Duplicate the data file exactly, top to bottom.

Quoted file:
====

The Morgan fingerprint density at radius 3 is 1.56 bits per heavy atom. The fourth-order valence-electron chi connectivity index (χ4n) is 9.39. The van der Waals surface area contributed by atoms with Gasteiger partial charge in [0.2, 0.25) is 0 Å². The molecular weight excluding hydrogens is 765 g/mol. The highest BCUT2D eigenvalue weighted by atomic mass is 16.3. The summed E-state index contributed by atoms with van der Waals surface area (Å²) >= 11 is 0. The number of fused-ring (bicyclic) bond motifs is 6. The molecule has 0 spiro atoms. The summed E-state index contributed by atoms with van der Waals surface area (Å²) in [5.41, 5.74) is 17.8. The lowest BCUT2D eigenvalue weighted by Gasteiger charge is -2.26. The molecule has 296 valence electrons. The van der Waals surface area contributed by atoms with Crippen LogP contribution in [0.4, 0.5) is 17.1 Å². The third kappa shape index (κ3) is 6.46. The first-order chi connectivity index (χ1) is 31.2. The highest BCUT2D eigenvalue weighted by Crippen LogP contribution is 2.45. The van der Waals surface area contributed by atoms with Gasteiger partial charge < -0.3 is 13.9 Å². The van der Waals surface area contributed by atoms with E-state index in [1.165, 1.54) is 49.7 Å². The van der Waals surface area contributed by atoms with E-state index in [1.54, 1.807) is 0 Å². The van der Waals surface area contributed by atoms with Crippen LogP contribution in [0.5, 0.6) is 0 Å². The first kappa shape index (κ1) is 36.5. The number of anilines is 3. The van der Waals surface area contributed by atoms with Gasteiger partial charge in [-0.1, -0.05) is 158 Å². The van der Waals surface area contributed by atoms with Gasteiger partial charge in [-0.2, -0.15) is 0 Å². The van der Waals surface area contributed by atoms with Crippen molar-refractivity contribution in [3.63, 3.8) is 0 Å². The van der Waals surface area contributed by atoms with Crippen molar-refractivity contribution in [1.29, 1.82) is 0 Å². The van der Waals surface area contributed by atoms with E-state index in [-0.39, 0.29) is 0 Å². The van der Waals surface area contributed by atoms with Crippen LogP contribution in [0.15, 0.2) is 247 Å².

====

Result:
The Morgan fingerprint density at radius 3 is 1.56 bits per heavy atom. The fourth-order valence-electron chi connectivity index (χ4n) is 9.39. The van der Waals surface area contributed by atoms with Gasteiger partial charge in [0.2, 0.25) is 0 Å². The molecular weight excluding hydrogens is 765 g/mol. The highest BCUT2D eigenvalue weighted by atomic mass is 16.3. The summed E-state index contributed by atoms with van der Waals surface area (Å²) >= 11 is 0. The number of fused-ring (bicyclic) bond motifs is 6. The molecule has 0 spiro atoms. The summed E-state index contributed by atoms with van der Waals surface area (Å²) in [5.41, 5.74) is 17.8. The lowest BCUT2D eigenvalue weighted by Gasteiger charge is -2.26. The molecule has 296 valence electrons. The van der Waals surface area contributed by atoms with Crippen LogP contribution in [0.4, 0.5) is 17.1 Å². The third kappa shape index (κ3) is 6.46. The first-order chi connectivity index (χ1) is 31.2. The highest BCUT2D eigenvalue weighted by Crippen LogP contribution is 2.45. The van der Waals surface area contributed by atoms with Gasteiger partial charge < -0.3 is 13.9 Å². The van der Waals surface area contributed by atoms with E-state index in [1.165, 1.54) is 49.7 Å². The van der Waals surface area contributed by atoms with E-state index in [1.54, 1.807) is 0 Å². The van der Waals surface area contributed by atoms with Crippen LogP contribution in [0.5, 0.6) is 0 Å². The first kappa shape index (κ1) is 36.5. The number of anilines is 3. The van der Waals surface area contributed by atoms with Gasteiger partial charge in [-0.1, -0.05) is 158 Å². The van der Waals surface area contributed by atoms with Gasteiger partial charge in [-0.2, -0.15) is 0 Å². The van der Waals surface area contributed by atoms with Crippen molar-refractivity contribution in [3.63, 3.8) is 0 Å². The van der Waals surface area contributed by atoms with Crippen molar-refractivity contribution in [1.29, 1.82) is 0 Å². The van der Waals surface area contributed by atoms with E-state index in [-0.39, 0.29) is 0 Å². The van der Waals surface area contributed by atoms with Crippen LogP contribution in [0.15, 0.2) is 247 Å².